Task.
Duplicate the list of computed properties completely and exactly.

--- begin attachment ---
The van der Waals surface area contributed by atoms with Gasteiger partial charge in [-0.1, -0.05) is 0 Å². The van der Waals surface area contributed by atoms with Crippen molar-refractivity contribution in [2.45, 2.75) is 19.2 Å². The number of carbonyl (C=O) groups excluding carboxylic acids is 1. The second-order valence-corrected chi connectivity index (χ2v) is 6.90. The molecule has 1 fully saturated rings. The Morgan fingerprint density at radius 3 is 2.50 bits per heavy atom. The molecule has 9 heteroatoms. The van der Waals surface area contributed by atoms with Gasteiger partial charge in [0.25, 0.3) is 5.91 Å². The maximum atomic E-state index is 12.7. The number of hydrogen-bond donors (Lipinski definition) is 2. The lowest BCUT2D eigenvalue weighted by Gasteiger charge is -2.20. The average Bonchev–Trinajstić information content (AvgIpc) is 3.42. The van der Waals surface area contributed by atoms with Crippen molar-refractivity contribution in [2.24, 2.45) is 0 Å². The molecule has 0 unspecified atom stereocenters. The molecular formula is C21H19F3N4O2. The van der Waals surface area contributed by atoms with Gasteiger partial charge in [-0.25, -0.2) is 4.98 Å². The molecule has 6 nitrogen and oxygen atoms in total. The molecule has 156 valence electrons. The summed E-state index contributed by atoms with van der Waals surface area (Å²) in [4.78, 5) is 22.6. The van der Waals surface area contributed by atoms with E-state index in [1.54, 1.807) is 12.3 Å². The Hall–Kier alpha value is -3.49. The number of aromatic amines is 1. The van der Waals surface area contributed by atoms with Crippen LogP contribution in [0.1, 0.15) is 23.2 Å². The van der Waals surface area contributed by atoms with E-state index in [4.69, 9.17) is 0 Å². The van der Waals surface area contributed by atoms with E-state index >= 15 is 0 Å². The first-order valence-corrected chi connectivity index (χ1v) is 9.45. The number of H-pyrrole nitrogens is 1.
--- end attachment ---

The van der Waals surface area contributed by atoms with Gasteiger partial charge in [-0.1, -0.05) is 0 Å². The van der Waals surface area contributed by atoms with Crippen molar-refractivity contribution in [2.45, 2.75) is 19.2 Å². The number of carbonyl (C=O) groups excluding carboxylic acids is 1. The second-order valence-corrected chi connectivity index (χ2v) is 6.90. The molecule has 1 fully saturated rings. The Morgan fingerprint density at radius 3 is 2.50 bits per heavy atom. The molecule has 9 heteroatoms. The van der Waals surface area contributed by atoms with Gasteiger partial charge in [0.25, 0.3) is 5.91 Å². The maximum atomic E-state index is 12.7. The number of hydrogen-bond donors (Lipinski definition) is 2. The lowest BCUT2D eigenvalue weighted by Gasteiger charge is -2.20. The average Bonchev–Trinajstić information content (AvgIpc) is 3.42. The van der Waals surface area contributed by atoms with Crippen molar-refractivity contribution in [2.24, 2.45) is 0 Å². The molecule has 0 unspecified atom stereocenters. The molecular formula is C21H19F3N4O2. The van der Waals surface area contributed by atoms with Gasteiger partial charge in [-0.25, -0.2) is 4.98 Å². The molecule has 6 nitrogen and oxygen atoms in total. The molecule has 156 valence electrons. The summed E-state index contributed by atoms with van der Waals surface area (Å²) in [4.78, 5) is 22.6. The van der Waals surface area contributed by atoms with E-state index in [1.54, 1.807) is 12.3 Å². The Hall–Kier alpha value is -3.49. The number of aromatic amines is 1. The van der Waals surface area contributed by atoms with Crippen LogP contribution in [0.1, 0.15) is 23.2 Å². The van der Waals surface area contributed by atoms with E-state index in [4.69, 9.17) is 0 Å². The van der Waals surface area contributed by atoms with E-state index >= 15 is 0 Å². The first-order valence-corrected chi connectivity index (χ1v) is 9.45. The number of H-pyrrole nitrogens is 1.